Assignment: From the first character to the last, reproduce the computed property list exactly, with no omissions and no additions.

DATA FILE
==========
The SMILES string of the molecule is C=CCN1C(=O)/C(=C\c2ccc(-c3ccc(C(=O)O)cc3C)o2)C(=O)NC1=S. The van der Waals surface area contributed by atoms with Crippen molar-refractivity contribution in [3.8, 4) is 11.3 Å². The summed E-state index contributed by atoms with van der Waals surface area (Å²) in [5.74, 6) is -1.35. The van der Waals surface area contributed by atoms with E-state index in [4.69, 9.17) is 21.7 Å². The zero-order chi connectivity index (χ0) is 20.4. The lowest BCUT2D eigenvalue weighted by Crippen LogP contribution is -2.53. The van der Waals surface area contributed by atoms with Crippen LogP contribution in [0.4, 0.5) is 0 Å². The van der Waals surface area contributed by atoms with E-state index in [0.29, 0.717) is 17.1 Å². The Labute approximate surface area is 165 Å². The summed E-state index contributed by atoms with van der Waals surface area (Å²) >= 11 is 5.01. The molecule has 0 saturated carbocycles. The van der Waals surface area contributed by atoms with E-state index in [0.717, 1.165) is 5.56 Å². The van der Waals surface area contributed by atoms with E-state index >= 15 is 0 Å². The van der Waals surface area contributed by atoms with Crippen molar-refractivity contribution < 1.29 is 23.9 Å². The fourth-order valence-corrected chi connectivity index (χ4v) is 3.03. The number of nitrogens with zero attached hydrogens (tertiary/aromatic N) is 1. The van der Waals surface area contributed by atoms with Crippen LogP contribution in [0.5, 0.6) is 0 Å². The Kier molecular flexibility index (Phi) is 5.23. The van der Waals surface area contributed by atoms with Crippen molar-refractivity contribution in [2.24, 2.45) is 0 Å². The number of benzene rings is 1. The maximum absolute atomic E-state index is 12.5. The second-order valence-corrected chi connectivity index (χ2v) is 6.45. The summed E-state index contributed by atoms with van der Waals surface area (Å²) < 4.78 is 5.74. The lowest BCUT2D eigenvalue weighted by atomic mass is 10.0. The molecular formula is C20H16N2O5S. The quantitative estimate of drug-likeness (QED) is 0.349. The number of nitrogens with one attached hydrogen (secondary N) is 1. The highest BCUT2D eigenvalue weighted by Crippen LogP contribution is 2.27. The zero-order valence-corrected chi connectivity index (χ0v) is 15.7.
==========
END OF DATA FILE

The SMILES string of the molecule is C=CCN1C(=O)/C(=C\c2ccc(-c3ccc(C(=O)O)cc3C)o2)C(=O)NC1=S. The van der Waals surface area contributed by atoms with Crippen molar-refractivity contribution in [3.8, 4) is 11.3 Å². The summed E-state index contributed by atoms with van der Waals surface area (Å²) in [5.74, 6) is -1.35. The van der Waals surface area contributed by atoms with E-state index in [4.69, 9.17) is 21.7 Å². The zero-order chi connectivity index (χ0) is 20.4. The lowest BCUT2D eigenvalue weighted by Crippen LogP contribution is -2.53. The van der Waals surface area contributed by atoms with Crippen LogP contribution in [0.4, 0.5) is 0 Å². The van der Waals surface area contributed by atoms with E-state index in [0.29, 0.717) is 17.1 Å². The Labute approximate surface area is 165 Å². The summed E-state index contributed by atoms with van der Waals surface area (Å²) >= 11 is 5.01. The molecule has 0 saturated carbocycles. The van der Waals surface area contributed by atoms with E-state index in [0.717, 1.165) is 5.56 Å². The van der Waals surface area contributed by atoms with E-state index >= 15 is 0 Å². The van der Waals surface area contributed by atoms with Crippen molar-refractivity contribution < 1.29 is 23.9 Å². The fourth-order valence-corrected chi connectivity index (χ4v) is 3.03. The number of nitrogens with zero attached hydrogens (tertiary/aromatic N) is 1. The van der Waals surface area contributed by atoms with Crippen LogP contribution in [0.5, 0.6) is 0 Å². The Kier molecular flexibility index (Phi) is 5.23. The van der Waals surface area contributed by atoms with Crippen molar-refractivity contribution in [2.24, 2.45) is 0 Å². The number of benzene rings is 1. The maximum absolute atomic E-state index is 12.5. The second-order valence-corrected chi connectivity index (χ2v) is 6.45. The summed E-state index contributed by atoms with van der Waals surface area (Å²) < 4.78 is 5.74. The lowest BCUT2D eigenvalue weighted by atomic mass is 10.0. The molecular formula is C20H16N2O5S. The quantitative estimate of drug-likeness (QED) is 0.349. The number of nitrogens with one attached hydrogen (secondary N) is 1. The highest BCUT2D eigenvalue weighted by Crippen LogP contribution is 2.27. The zero-order valence-corrected chi connectivity index (χ0v) is 15.7.